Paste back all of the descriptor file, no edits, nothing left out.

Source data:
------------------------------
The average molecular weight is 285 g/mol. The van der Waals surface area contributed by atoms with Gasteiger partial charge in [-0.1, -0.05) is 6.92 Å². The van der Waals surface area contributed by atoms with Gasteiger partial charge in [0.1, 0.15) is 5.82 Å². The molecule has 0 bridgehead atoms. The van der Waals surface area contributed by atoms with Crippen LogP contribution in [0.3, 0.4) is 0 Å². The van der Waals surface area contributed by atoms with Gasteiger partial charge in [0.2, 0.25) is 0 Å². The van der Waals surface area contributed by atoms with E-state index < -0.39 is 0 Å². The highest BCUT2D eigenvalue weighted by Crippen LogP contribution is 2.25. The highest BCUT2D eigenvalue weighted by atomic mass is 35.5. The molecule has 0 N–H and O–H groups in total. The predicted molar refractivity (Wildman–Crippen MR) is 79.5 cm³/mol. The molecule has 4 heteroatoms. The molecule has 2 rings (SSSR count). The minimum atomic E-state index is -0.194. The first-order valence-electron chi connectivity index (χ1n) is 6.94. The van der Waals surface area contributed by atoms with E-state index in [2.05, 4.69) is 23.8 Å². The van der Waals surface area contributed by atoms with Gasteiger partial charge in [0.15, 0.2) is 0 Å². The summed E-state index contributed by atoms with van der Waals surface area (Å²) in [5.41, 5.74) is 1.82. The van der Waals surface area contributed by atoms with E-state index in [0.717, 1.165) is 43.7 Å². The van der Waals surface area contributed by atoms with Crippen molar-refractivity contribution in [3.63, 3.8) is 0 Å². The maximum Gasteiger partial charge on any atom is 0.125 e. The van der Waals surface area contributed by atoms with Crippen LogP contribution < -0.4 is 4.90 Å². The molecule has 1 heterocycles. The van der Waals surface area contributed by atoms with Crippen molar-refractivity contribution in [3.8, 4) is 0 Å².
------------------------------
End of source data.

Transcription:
The average molecular weight is 285 g/mol. The van der Waals surface area contributed by atoms with Gasteiger partial charge in [-0.1, -0.05) is 6.92 Å². The van der Waals surface area contributed by atoms with Gasteiger partial charge in [0.1, 0.15) is 5.82 Å². The molecule has 0 bridgehead atoms. The van der Waals surface area contributed by atoms with Crippen LogP contribution in [0.3, 0.4) is 0 Å². The van der Waals surface area contributed by atoms with Gasteiger partial charge in [0.2, 0.25) is 0 Å². The van der Waals surface area contributed by atoms with E-state index < -0.39 is 0 Å². The highest BCUT2D eigenvalue weighted by Crippen LogP contribution is 2.25. The highest BCUT2D eigenvalue weighted by atomic mass is 35.5. The molecule has 0 N–H and O–H groups in total. The predicted molar refractivity (Wildman–Crippen MR) is 79.5 cm³/mol. The molecule has 4 heteroatoms. The molecule has 2 rings (SSSR count). The minimum atomic E-state index is -0.194. The first-order valence-electron chi connectivity index (χ1n) is 6.94. The van der Waals surface area contributed by atoms with E-state index in [2.05, 4.69) is 23.8 Å². The van der Waals surface area contributed by atoms with Gasteiger partial charge in [0.15, 0.2) is 0 Å². The summed E-state index contributed by atoms with van der Waals surface area (Å²) in [5.41, 5.74) is 1.82. The van der Waals surface area contributed by atoms with E-state index in [0.717, 1.165) is 43.7 Å². The van der Waals surface area contributed by atoms with Crippen molar-refractivity contribution in [3.63, 3.8) is 0 Å². The maximum Gasteiger partial charge on any atom is 0.125 e. The van der Waals surface area contributed by atoms with Crippen LogP contribution < -0.4 is 4.90 Å². The molecule has 1 heterocycles. The van der Waals surface area contributed by atoms with Crippen molar-refractivity contribution in [3.8, 4) is 0 Å².